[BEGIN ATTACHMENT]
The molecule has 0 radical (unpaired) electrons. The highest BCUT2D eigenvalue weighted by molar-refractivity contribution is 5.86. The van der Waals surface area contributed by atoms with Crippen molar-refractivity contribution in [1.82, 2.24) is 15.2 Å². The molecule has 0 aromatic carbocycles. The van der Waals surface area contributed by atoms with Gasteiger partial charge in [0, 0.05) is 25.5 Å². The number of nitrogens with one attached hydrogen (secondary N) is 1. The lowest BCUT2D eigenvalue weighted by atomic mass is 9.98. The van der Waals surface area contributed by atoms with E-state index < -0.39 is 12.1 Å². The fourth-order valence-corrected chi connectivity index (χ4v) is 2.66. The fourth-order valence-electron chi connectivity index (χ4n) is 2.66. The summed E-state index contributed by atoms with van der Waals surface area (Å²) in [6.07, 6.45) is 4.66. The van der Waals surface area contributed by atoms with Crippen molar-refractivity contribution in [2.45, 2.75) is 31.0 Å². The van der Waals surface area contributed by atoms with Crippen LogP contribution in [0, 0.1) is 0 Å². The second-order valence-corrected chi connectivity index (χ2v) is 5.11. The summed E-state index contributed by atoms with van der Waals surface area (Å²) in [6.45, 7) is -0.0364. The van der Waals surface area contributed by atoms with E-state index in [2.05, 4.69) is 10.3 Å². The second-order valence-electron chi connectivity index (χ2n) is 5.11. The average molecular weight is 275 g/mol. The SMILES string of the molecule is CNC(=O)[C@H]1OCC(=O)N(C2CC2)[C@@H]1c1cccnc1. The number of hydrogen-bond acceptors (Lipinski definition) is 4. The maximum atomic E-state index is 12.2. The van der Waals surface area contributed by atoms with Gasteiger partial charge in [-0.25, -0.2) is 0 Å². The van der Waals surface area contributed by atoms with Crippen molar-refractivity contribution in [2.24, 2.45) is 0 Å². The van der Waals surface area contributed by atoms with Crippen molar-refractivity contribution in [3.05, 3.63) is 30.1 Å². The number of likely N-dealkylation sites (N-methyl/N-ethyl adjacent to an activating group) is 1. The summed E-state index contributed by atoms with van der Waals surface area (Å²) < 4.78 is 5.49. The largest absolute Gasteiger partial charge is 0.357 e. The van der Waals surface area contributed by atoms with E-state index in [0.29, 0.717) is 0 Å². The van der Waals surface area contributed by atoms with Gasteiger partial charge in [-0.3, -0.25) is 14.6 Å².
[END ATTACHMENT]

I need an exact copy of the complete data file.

The molecule has 0 radical (unpaired) electrons. The highest BCUT2D eigenvalue weighted by molar-refractivity contribution is 5.86. The van der Waals surface area contributed by atoms with Crippen molar-refractivity contribution in [1.82, 2.24) is 15.2 Å². The molecule has 0 aromatic carbocycles. The van der Waals surface area contributed by atoms with Gasteiger partial charge in [0, 0.05) is 25.5 Å². The number of nitrogens with one attached hydrogen (secondary N) is 1. The lowest BCUT2D eigenvalue weighted by atomic mass is 9.98. The van der Waals surface area contributed by atoms with E-state index < -0.39 is 12.1 Å². The fourth-order valence-corrected chi connectivity index (χ4v) is 2.66. The fourth-order valence-electron chi connectivity index (χ4n) is 2.66. The summed E-state index contributed by atoms with van der Waals surface area (Å²) in [6.07, 6.45) is 4.66. The van der Waals surface area contributed by atoms with Crippen molar-refractivity contribution in [2.45, 2.75) is 31.0 Å². The van der Waals surface area contributed by atoms with Crippen LogP contribution in [0, 0.1) is 0 Å². The second-order valence-corrected chi connectivity index (χ2v) is 5.11. The summed E-state index contributed by atoms with van der Waals surface area (Å²) in [6.45, 7) is -0.0364. The van der Waals surface area contributed by atoms with E-state index in [2.05, 4.69) is 10.3 Å². The second-order valence-electron chi connectivity index (χ2n) is 5.11. The average molecular weight is 275 g/mol. The SMILES string of the molecule is CNC(=O)[C@H]1OCC(=O)N(C2CC2)[C@@H]1c1cccnc1. The number of hydrogen-bond acceptors (Lipinski definition) is 4. The maximum atomic E-state index is 12.2. The van der Waals surface area contributed by atoms with Gasteiger partial charge in [-0.25, -0.2) is 0 Å². The van der Waals surface area contributed by atoms with Crippen molar-refractivity contribution in [2.24, 2.45) is 0 Å². The van der Waals surface area contributed by atoms with Crippen molar-refractivity contribution in [3.05, 3.63) is 30.1 Å². The number of likely N-dealkylation sites (N-methyl/N-ethyl adjacent to an activating group) is 1. The summed E-state index contributed by atoms with van der Waals surface area (Å²) < 4.78 is 5.49. The largest absolute Gasteiger partial charge is 0.357 e. The van der Waals surface area contributed by atoms with E-state index in [0.29, 0.717) is 0 Å². The van der Waals surface area contributed by atoms with Gasteiger partial charge in [-0.3, -0.25) is 14.6 Å².